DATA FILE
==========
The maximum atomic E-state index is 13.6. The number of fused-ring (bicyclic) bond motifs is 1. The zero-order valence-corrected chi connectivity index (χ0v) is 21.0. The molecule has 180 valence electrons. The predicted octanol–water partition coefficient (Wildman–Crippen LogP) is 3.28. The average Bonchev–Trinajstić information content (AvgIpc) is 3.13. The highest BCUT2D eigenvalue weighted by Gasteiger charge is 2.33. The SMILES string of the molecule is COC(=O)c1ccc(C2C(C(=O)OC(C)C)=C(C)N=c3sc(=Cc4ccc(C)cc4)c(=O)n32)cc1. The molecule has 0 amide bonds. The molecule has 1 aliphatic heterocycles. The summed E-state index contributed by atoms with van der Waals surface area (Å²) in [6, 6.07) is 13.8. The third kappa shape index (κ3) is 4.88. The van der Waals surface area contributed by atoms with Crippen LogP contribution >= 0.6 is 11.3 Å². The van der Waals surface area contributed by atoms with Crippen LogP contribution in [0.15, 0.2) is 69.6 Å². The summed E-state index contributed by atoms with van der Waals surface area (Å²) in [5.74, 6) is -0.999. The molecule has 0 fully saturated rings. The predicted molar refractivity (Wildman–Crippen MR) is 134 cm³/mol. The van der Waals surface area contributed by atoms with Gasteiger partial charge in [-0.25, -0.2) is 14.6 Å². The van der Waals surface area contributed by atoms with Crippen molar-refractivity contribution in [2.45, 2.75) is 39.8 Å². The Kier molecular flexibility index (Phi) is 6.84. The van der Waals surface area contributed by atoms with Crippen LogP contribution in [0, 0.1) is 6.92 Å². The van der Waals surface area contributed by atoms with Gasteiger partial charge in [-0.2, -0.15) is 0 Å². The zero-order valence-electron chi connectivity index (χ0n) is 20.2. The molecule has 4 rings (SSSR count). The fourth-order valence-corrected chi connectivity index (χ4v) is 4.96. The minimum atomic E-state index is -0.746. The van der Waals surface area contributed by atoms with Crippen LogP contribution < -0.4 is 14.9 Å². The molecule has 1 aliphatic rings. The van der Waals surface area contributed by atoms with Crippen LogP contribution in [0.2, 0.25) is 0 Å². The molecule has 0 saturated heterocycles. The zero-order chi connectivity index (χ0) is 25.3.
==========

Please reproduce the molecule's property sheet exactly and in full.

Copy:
The maximum atomic E-state index is 13.6. The number of fused-ring (bicyclic) bond motifs is 1. The zero-order valence-corrected chi connectivity index (χ0v) is 21.0. The molecule has 180 valence electrons. The predicted octanol–water partition coefficient (Wildman–Crippen LogP) is 3.28. The average Bonchev–Trinajstić information content (AvgIpc) is 3.13. The highest BCUT2D eigenvalue weighted by Gasteiger charge is 2.33. The SMILES string of the molecule is COC(=O)c1ccc(C2C(C(=O)OC(C)C)=C(C)N=c3sc(=Cc4ccc(C)cc4)c(=O)n32)cc1. The molecule has 0 amide bonds. The molecule has 1 aliphatic heterocycles. The summed E-state index contributed by atoms with van der Waals surface area (Å²) in [6, 6.07) is 13.8. The third kappa shape index (κ3) is 4.88. The van der Waals surface area contributed by atoms with Crippen LogP contribution >= 0.6 is 11.3 Å². The van der Waals surface area contributed by atoms with Crippen LogP contribution in [0.15, 0.2) is 69.6 Å². The summed E-state index contributed by atoms with van der Waals surface area (Å²) in [5.74, 6) is -0.999. The molecule has 0 fully saturated rings. The predicted molar refractivity (Wildman–Crippen MR) is 134 cm³/mol. The van der Waals surface area contributed by atoms with Gasteiger partial charge in [-0.25, -0.2) is 14.6 Å². The van der Waals surface area contributed by atoms with Crippen molar-refractivity contribution in [2.45, 2.75) is 39.8 Å². The Kier molecular flexibility index (Phi) is 6.84. The van der Waals surface area contributed by atoms with Crippen LogP contribution in [0, 0.1) is 6.92 Å². The van der Waals surface area contributed by atoms with Gasteiger partial charge in [-0.2, -0.15) is 0 Å². The zero-order valence-electron chi connectivity index (χ0n) is 20.2. The molecule has 4 rings (SSSR count). The fourth-order valence-corrected chi connectivity index (χ4v) is 4.96. The minimum atomic E-state index is -0.746. The van der Waals surface area contributed by atoms with Crippen LogP contribution < -0.4 is 14.9 Å². The molecule has 1 aliphatic rings. The van der Waals surface area contributed by atoms with Crippen LogP contribution in [0.2, 0.25) is 0 Å². The molecule has 0 saturated heterocycles. The zero-order chi connectivity index (χ0) is 25.3.